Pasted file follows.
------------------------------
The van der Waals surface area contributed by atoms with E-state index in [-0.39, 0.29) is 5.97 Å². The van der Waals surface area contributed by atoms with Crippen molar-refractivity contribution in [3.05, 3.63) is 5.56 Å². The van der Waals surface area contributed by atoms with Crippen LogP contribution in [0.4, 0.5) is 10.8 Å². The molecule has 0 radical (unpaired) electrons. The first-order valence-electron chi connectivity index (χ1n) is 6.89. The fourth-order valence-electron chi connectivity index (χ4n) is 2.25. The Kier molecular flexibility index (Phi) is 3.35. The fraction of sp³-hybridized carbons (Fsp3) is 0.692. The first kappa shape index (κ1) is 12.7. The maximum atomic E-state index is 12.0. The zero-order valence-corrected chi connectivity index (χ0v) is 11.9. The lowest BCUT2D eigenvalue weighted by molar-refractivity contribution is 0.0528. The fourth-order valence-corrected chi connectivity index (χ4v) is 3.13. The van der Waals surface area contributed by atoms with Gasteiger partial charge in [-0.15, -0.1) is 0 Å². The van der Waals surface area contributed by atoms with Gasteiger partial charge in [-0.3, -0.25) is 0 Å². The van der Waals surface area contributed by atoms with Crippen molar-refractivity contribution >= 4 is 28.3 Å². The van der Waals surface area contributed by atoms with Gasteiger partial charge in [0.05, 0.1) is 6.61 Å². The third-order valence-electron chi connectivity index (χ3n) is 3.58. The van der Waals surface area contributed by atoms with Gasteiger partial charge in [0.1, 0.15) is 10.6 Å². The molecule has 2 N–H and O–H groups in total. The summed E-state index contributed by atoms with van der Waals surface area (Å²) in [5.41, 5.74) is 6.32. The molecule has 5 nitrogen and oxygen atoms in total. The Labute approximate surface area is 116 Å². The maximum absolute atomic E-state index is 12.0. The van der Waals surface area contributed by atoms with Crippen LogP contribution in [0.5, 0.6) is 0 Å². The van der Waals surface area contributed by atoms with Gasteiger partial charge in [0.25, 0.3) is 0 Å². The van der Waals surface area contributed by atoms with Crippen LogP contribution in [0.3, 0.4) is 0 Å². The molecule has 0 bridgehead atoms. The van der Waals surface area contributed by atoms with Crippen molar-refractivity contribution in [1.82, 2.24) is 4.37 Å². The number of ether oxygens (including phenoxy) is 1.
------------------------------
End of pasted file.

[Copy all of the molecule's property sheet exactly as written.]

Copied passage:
The van der Waals surface area contributed by atoms with E-state index in [-0.39, 0.29) is 5.97 Å². The van der Waals surface area contributed by atoms with Crippen molar-refractivity contribution in [3.05, 3.63) is 5.56 Å². The van der Waals surface area contributed by atoms with Crippen LogP contribution in [0.4, 0.5) is 10.8 Å². The molecule has 0 radical (unpaired) electrons. The first-order valence-electron chi connectivity index (χ1n) is 6.89. The fourth-order valence-electron chi connectivity index (χ4n) is 2.25. The Kier molecular flexibility index (Phi) is 3.35. The fraction of sp³-hybridized carbons (Fsp3) is 0.692. The first kappa shape index (κ1) is 12.7. The maximum atomic E-state index is 12.0. The zero-order valence-corrected chi connectivity index (χ0v) is 11.9. The lowest BCUT2D eigenvalue weighted by molar-refractivity contribution is 0.0528. The fourth-order valence-corrected chi connectivity index (χ4v) is 3.13. The van der Waals surface area contributed by atoms with Gasteiger partial charge in [-0.15, -0.1) is 0 Å². The van der Waals surface area contributed by atoms with Gasteiger partial charge in [-0.3, -0.25) is 0 Å². The van der Waals surface area contributed by atoms with Crippen molar-refractivity contribution >= 4 is 28.3 Å². The van der Waals surface area contributed by atoms with Gasteiger partial charge in [0.05, 0.1) is 6.61 Å². The third-order valence-electron chi connectivity index (χ3n) is 3.58. The van der Waals surface area contributed by atoms with Gasteiger partial charge in [0.1, 0.15) is 10.6 Å². The molecule has 2 N–H and O–H groups in total. The summed E-state index contributed by atoms with van der Waals surface area (Å²) in [5.41, 5.74) is 6.32. The molecule has 5 nitrogen and oxygen atoms in total. The Labute approximate surface area is 116 Å². The maximum absolute atomic E-state index is 12.0. The van der Waals surface area contributed by atoms with Crippen LogP contribution in [0.5, 0.6) is 0 Å². The van der Waals surface area contributed by atoms with Gasteiger partial charge in [0.25, 0.3) is 0 Å². The van der Waals surface area contributed by atoms with Crippen LogP contribution in [0.3, 0.4) is 0 Å². The molecule has 0 bridgehead atoms. The van der Waals surface area contributed by atoms with Crippen molar-refractivity contribution in [1.82, 2.24) is 4.37 Å². The number of ether oxygens (including phenoxy) is 1.